Carlson told me about coming up behind a pilot who was sitting out on the wheel of the plane to cool off, with no one else in the plane. “This kind of stuff happened all the time,” Carlson said. ”One time I saw a plane come up behind another and touch his wheels on the roof of the other plane.”

And closer to home, many of the spotters would often use their planes to touch down in the most improbable places. A group of pilots might fly up-Island and land in a field for a cookout. The Malley brothers, Ted and Tim, two legendary fish spotters, would land out at Nomans Land, an island off the coast of Gay Head which occassionally was used by the Navy as a bomb site.

Carlson tells the story of one night when Butchie Lawry was at the Ritz bar in Oak Bluffs and decided to give his drinking companion a ride home — in his plane — landing on Lobsterville Road in Chilmark, and taxiing up to his friend’s house.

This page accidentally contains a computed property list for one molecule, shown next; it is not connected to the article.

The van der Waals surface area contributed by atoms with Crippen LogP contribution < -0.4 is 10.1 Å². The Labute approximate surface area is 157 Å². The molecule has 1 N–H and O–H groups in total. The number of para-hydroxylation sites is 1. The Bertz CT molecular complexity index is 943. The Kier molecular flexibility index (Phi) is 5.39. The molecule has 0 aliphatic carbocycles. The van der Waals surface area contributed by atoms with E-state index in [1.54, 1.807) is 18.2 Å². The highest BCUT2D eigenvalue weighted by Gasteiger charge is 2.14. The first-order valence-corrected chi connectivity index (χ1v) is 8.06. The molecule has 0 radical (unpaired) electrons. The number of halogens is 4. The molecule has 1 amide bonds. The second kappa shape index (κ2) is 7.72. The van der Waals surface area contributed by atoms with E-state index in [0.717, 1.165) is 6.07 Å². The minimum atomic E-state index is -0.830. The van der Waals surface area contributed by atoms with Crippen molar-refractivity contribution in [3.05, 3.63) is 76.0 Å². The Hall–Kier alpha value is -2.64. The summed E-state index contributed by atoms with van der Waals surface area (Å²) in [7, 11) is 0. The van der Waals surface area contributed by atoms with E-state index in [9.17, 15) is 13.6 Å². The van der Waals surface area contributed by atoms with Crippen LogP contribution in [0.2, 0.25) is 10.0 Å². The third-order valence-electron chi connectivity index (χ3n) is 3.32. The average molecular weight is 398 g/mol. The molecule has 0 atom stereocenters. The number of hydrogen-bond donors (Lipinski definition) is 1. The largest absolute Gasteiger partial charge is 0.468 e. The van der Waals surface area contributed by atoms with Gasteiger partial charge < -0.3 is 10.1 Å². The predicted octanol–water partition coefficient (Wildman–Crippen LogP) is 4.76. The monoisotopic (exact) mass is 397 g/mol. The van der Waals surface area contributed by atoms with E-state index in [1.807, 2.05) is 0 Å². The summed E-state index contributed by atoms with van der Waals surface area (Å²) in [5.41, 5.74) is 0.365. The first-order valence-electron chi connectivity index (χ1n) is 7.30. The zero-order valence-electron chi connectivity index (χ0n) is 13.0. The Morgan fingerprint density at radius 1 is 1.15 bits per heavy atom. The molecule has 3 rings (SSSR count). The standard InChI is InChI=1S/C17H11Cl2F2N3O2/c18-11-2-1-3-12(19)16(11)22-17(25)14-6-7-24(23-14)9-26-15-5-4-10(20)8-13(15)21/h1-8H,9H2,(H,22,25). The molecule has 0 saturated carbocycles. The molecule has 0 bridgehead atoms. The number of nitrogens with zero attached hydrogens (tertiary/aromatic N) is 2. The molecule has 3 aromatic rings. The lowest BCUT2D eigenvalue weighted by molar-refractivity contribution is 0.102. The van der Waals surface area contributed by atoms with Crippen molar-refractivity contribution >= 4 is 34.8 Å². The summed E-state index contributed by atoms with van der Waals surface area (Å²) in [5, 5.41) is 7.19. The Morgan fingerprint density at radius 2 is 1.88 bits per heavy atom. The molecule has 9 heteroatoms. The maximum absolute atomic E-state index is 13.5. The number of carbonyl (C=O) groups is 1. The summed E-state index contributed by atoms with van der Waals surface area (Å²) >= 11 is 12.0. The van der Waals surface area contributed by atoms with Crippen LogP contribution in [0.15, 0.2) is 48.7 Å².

Back in the 40s and 50s the swordfish were plentiful off the coast of Nomans Land and fishermen would just climb the mast of their boat to spot the fish, sunning on the surface. But it was just a matter of time before they began spotting with planes and the area became overfished. That’s what prompted the sword fishermen to head up to Georges Bank. 

Bringing in a swordfish aboard the Larsen’s boat, the Mary Elizabeth somewhere on Georges Bank. — Courtesy Louie Larsen.

The fishing was good up there, but flying out 200 miles and back presented a new set of challenges. Jack Mayhew said that not all pilots liked flying over water; “But as fish spotters, we were more nervous flying over land because we had 30-gallon fuel tanks on the tips of our wings, and a 90-gallon belly tank under our seat, so if we ever ditched in the woods it would literally be like sitting on a powder keg. We felt safer over the water.”